- Echinococcus granulosus sensu lato genotypes infecting humans - review of current knowledge. [JOURNAL ARTICLE]
- Int J Parasitol 2013 Nov 19.
Genetic variability in the species group Echinococcus granulosus sensu lato is well recognised as affecting intermediate host susceptibility and other biological features of the parasites. Molecular methods have allowed discrimination of different genotypes (G1-10 and the 'lion strain'), some of which are now considered separate species. An accumulation of genotypic analyses undertaken on parasite isolates from human cases of cystic echinococcosis provides the basis upon which an assessment is made here of the relative contribution of the different genotypes to human disease. The allocation of samples to G-numbers becomes increasingly difficult, because much more variability than previously recognised exists in the genotypic clusters G1-3 (=E. granulosus sensu stricto) and G6-10 (Echinococcus canadensis). To accommodate the heterogeneous criteria used for genotyping in the literature, we restrict ourselves to differentiate between E. granulosus sensu stricto (G1-3), Echinococcus equinus (G4), Echinococcus ortleppi (G5) and E. canadensis (G6-7, G8, G10). The genotype G1 is responsible for the great majority of human cystic echinococcosis worldwide (88.48%), has the most cosmopolitan distribution and is often associated with transmission via sheep as intermediate hosts. The closely related genotypes G6 and G7 cause a significant number of human infections (11.04%). The genotype G6 was found to be responsible for 7.32% of infections worldwide. This strain is known from Africa and Asia, where it is transmitted mainly by camels (and goats), and South America, where it appears to be mainly transmitted by goats. The G7 genotype has been responsible for 3.72% of human cases of cystic echinococcosis in eastern European countries, where the parasite is transmitted by pigs. Some of the samples (11) could not be identified with a single specific genotype belonging to E. canadensis (G6/10). Rare cases of human cystic echinococcosis have been identified as having been caused by the G5, G8 and G10 genotypes. No cases of human infection with G4 have been described. Biological differences between the species and genotypes have potential to affect the transmission dynamics of the parasite, requiring modification of methods used in disease control initiatives. Recent investigations have revealed that the protective vaccine antigen (EG95), developed for the G1 genotype, is immunologically different in the G6 genotype. Further research will be required to determine whether the current EG95 vaccine would be effective against the G6 or G7 genotypes, or whether it will be necessary, and possible, to develop genotype-specific vaccines.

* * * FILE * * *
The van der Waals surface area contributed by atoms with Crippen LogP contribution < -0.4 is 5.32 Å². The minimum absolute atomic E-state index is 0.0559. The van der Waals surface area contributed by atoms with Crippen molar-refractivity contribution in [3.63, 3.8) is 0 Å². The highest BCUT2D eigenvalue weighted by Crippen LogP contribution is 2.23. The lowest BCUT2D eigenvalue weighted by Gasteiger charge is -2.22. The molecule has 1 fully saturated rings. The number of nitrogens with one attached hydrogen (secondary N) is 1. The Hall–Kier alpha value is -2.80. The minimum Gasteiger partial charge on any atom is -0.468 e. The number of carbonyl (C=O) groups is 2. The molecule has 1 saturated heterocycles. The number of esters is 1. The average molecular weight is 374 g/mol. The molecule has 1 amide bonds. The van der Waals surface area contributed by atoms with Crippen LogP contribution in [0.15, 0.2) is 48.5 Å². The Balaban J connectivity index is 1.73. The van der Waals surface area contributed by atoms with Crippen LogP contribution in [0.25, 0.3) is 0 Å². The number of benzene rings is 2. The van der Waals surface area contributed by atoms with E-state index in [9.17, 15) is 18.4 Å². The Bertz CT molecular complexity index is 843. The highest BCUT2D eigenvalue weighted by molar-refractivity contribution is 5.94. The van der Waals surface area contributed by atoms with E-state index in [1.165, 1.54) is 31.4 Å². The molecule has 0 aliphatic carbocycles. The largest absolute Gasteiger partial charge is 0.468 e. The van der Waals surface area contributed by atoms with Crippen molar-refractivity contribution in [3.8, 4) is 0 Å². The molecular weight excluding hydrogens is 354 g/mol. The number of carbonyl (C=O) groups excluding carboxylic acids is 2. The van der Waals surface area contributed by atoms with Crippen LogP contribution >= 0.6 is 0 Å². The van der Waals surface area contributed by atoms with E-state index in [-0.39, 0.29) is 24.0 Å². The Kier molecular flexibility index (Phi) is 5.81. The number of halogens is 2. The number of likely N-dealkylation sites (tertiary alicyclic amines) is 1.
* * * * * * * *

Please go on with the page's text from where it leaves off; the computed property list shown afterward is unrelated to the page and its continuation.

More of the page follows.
- Evolutionary repurposing of endosomal systems for apical organelle biogenesis in Toxoplasma gondii. [JOURNAL ARTICLE]
- Int J Parasitol 2013 Nov 6.
It is very difficult to define an endocytic system in Toxoplasma gondii. The parasite does not appear to take up exogenous materials via classical endocytosis. The presence of Rab5 and Rab7, classical markers of endocytic compartments, and their decoration of endomembranous structures suggest, however, that an endosomal-like system may operate. Additionally, new findings reveal that dynamin and the transmembrane type-I receptor sortilin are involved in the biogenesis of T. gondii micronemes and rhoptries, unique apical secretory organelles required for parasite migration and host-cell invasion, manipulation and egress. Evidence suggests that the parasite uses an endosomal-like system to traffic and sort proteins to rhoptries and micronemes via the endoplasmic reticulum and Golgi. In this review, I discuss recent findings suggesting that T. gondii and other apicomplexans have reduced their endosomal system and repurposed the evolutionarily conserved regulators of the system to build the apical secretory organelles. This review is also intended to serve as a resource for future investigations of apicomplexan biology and evolution.
- New clinical and experimental insights into Old World and neotropical ocular toxoplasmosis. [JOURNAL ARTICLE]
- Int J Parasitol 2013 Nov 4.